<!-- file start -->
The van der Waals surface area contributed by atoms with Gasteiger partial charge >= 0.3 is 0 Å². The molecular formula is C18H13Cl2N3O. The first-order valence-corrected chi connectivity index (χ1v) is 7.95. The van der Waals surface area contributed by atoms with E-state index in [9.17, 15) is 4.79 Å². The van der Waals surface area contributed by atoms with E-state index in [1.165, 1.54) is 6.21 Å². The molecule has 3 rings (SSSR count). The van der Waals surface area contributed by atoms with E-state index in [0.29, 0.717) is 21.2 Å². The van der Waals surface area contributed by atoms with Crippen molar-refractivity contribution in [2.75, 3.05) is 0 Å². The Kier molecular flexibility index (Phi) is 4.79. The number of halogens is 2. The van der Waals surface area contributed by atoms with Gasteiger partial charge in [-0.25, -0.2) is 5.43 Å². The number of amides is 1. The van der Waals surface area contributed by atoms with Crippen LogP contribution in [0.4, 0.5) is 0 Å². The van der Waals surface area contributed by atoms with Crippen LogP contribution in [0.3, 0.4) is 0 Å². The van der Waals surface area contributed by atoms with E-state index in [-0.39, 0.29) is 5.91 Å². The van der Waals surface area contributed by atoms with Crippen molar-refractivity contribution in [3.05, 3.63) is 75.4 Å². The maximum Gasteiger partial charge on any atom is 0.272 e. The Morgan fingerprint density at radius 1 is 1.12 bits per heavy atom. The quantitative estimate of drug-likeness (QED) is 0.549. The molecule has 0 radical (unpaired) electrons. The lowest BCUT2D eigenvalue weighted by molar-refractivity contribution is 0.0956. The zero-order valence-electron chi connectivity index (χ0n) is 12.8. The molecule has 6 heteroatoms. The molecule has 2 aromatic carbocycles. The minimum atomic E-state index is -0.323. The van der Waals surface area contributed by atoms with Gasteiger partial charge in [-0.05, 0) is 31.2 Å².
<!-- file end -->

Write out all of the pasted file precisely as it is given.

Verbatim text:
The van der Waals surface area contributed by atoms with Gasteiger partial charge >= 0.3 is 0 Å². The molecular formula is C18H13Cl2N3O. The first-order valence-corrected chi connectivity index (χ1v) is 7.95. The van der Waals surface area contributed by atoms with E-state index in [9.17, 15) is 4.79 Å². The van der Waals surface area contributed by atoms with E-state index in [1.165, 1.54) is 6.21 Å². The molecule has 3 rings (SSSR count). The van der Waals surface area contributed by atoms with E-state index in [0.29, 0.717) is 21.2 Å². The van der Waals surface area contributed by atoms with Crippen molar-refractivity contribution in [2.75, 3.05) is 0 Å². The Kier molecular flexibility index (Phi) is 4.79. The number of halogens is 2. The van der Waals surface area contributed by atoms with Gasteiger partial charge in [-0.25, -0.2) is 5.43 Å². The number of amides is 1. The van der Waals surface area contributed by atoms with Crippen LogP contribution in [0.4, 0.5) is 0 Å². The van der Waals surface area contributed by atoms with Crippen LogP contribution in [0.3, 0.4) is 0 Å². The van der Waals surface area contributed by atoms with E-state index in [-0.39, 0.29) is 5.91 Å². The van der Waals surface area contributed by atoms with Crippen molar-refractivity contribution in [3.05, 3.63) is 75.4 Å². The maximum Gasteiger partial charge on any atom is 0.272 e. The Morgan fingerprint density at radius 1 is 1.12 bits per heavy atom. The quantitative estimate of drug-likeness (QED) is 0.549. The molecule has 0 radical (unpaired) electrons. The lowest BCUT2D eigenvalue weighted by molar-refractivity contribution is 0.0956. The zero-order valence-electron chi connectivity index (χ0n) is 12.8. The molecule has 6 heteroatoms. The molecule has 2 aromatic carbocycles. The minimum atomic E-state index is -0.323. The van der Waals surface area contributed by atoms with Gasteiger partial charge in [-0.05, 0) is 31.2 Å².